By: Mark Jenner – Forensic Accountant

About Mark Jenner

Mark Jenner is an experienced forensic accountant specialising in fraud and white collar criminal matters. He provides independent financial investigation and expert accounting witness services to police forces, fraud regulators and criminal defence lawyers, also providing assistance and solutions to organisations embroiled in financial disputes.

3 Responses to What Is The National Fraud Authority Doing For The Fight Against Fraud?

  1. We were pleased to be invited to speak to the North West Fraud Forum at its annual conference in Bolton about the work of the National Fraud Authority. We took the opportunity to talk about the key achievements that the organisation has been delivering in response to the National Fraud Strategy, which we published in March 2009.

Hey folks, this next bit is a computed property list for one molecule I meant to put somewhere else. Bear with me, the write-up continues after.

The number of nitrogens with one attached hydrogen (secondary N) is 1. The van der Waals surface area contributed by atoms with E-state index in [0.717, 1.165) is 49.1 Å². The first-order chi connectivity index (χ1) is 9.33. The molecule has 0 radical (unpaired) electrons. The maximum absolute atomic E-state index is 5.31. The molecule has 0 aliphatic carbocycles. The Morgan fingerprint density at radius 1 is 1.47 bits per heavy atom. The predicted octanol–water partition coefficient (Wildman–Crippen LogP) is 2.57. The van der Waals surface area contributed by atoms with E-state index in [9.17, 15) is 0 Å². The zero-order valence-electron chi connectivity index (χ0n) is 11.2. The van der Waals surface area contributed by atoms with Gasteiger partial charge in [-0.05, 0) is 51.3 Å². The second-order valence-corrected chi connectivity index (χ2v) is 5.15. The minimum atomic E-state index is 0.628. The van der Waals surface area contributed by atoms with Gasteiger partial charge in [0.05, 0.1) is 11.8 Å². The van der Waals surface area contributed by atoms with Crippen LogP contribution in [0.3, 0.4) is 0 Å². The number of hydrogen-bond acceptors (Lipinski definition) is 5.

It has been a busy time for the NFA, with an ongoing campaign to recruit specialist permanent staff for the next stages of the organisation’s delivery, which involves refocusing activity from strategy to delivery. One of the main projects for the organisation and key discussion point at the North West Forum was Action Fraud, the national fraud reporting centre, which currently is being rolled out regionally.

    In a recent report published by the NFA in December 2009 entitled ‘A Better Deal for Fraud Victims’, which surveyed the largest number of fraud victims to date in the UK, it was revealing that 91 percent of those interviewed wanted a centralised service to report fraud and receive specialist support. The report also showed that no clear path to reporting had existed, identifying over 15 agencies who would take some report of fraud.

    It was for these types of reasons why the Government’s National Fraud Review 2006 specifically indicated a central point for reporting should be established. Action Fraud provides such a service. If a person suspects a fraud crime has been committed against them, they can call the Action Fraud contact centre to report where they will receive a crime number and advice. If appropriate they are referred to Victim Support for further help.